In 1998, after the release of his album The Last Dog and Pony Show, Bob Mould announced he was hanging up his electric guitar and exploring other musical avenues outside of rock & roll. More than a few fans expressed some trepidation about Mould's career choice, and that buzz became a roar after Mould released Modulate in 2002, which found him diving head first into electronic music. At least in America, the vast majority of rock fans have not been able to come to terms with the rise of electronica, and regardless of the album's virtues or flaws, few listeners were willing to look past the hard, kinetic surfaces of the music and give the songs a fair hearing. It would appear this prejudice did not escape Mould's notice, as 2005's Body of Song was widely hyped as Mould's return to rock, complete with electric guitars and a live rhythm section. But a spin of the album suggests the album isn't so much a step back to the sound he pioneered in Hüsker Dü and Sugar as an attempt to have things both ways. (The fact that Mould spins regularly at a dance club in Washington, D.C., suggests he hasn't lost interest in electronic music as a creative form.) Many of the cuts on Body of Song sound as if Mould is still thinking club music, but is filtering it through the framework of a three-piece rock band; "(Shine Your) Light Love Hope," "Always Tomorrow," and "I Am Vision, I Am Sound" are dominated by echoed textures, lockstep rhythms, and vocoder-processed vocals that wouldn't be out of place on a house track, but with a live drummer (Brendan Canty from Fugazi on most tracks, who is predictably excellent) and Mould adding a layer of guitar over the top. And while Mould frequently bellows his lyrics with an approximation of the fury of his best-known work, most of the songs on Body of Song deal with deeply problematic relationships and on paper speak more of sorrow, confusion, and misplaced hope than the rage suggested by the bitter wailing he uses to bring them across. Body of Song ultimately feels more like an attempt by Mould to please both his audience and himself than a coherent and confident effort; while it's hardly a failure, it lacks the courage of the admittedly flawed Modulate while falling short of the power of his masterpieces with Sugar and Hüsker Dü, existing in a strange middle ground that doesn't do this talented artist many favors, though there's enough emotional resonance in quieter tunes such as "High Fidelity" and "Gauze of Friendship" to remind you he still has plenty to offer when he knows where he's going.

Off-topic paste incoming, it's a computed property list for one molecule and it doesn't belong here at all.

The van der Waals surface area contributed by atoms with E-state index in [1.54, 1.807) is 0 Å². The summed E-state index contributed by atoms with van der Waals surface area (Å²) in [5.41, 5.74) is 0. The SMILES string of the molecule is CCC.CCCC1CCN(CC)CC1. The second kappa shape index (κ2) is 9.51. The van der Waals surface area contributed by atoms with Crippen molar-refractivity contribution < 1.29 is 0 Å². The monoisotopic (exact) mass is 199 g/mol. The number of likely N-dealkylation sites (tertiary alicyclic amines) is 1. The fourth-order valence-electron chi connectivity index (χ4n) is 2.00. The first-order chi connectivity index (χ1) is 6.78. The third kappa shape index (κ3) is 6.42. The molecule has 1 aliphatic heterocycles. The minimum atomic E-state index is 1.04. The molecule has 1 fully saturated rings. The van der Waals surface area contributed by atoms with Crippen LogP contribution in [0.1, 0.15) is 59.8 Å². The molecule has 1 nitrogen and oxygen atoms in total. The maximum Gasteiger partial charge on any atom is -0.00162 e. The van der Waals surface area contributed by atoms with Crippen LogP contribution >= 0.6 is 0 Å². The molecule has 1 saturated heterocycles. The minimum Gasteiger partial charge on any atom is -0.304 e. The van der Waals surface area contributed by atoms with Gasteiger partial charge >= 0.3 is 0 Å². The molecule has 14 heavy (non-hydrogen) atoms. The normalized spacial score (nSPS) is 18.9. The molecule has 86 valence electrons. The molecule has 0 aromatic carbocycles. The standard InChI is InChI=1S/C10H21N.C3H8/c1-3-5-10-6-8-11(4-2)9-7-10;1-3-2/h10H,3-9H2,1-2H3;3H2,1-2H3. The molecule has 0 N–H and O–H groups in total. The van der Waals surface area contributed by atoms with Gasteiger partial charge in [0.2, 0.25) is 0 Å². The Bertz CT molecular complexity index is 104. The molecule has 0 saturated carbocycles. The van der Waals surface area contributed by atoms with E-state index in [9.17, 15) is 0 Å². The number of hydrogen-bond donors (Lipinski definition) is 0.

AllMusic Review by Mark Deming